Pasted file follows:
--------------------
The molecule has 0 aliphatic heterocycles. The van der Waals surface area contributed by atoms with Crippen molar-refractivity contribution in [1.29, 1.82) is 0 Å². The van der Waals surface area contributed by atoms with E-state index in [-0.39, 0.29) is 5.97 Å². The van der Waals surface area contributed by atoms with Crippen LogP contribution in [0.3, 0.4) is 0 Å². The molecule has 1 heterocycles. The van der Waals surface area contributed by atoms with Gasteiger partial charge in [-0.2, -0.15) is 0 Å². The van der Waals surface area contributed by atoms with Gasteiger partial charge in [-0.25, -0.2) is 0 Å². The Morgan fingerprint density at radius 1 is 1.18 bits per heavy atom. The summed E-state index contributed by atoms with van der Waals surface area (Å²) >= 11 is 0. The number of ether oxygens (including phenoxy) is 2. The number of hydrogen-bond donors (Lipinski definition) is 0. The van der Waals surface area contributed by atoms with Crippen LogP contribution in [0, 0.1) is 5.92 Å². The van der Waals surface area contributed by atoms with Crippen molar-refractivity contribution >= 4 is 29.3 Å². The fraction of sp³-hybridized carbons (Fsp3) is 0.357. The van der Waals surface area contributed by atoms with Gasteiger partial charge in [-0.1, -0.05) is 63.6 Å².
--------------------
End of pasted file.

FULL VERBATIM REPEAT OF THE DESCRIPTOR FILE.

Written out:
The molecule has 0 aliphatic heterocycles. The van der Waals surface area contributed by atoms with Crippen molar-refractivity contribution in [1.29, 1.82) is 0 Å². The van der Waals surface area contributed by atoms with E-state index in [-0.39, 0.29) is 5.97 Å². The van der Waals surface area contributed by atoms with Crippen LogP contribution in [0.3, 0.4) is 0 Å². The molecule has 1 heterocycles. The van der Waals surface area contributed by atoms with Gasteiger partial charge in [-0.2, -0.15) is 0 Å². The van der Waals surface area contributed by atoms with Gasteiger partial charge in [-0.25, -0.2) is 0 Å². The Morgan fingerprint density at radius 1 is 1.18 bits per heavy atom. The summed E-state index contributed by atoms with van der Waals surface area (Å²) >= 11 is 0. The number of ether oxygens (including phenoxy) is 2. The number of hydrogen-bond donors (Lipinski definition) is 0. The van der Waals surface area contributed by atoms with Crippen LogP contribution in [0, 0.1) is 5.92 Å². The van der Waals surface area contributed by atoms with Crippen molar-refractivity contribution >= 4 is 29.3 Å². The fraction of sp³-hybridized carbons (Fsp3) is 0.357. The van der Waals surface area contributed by atoms with Gasteiger partial charge in [-0.1, -0.05) is 63.6 Å².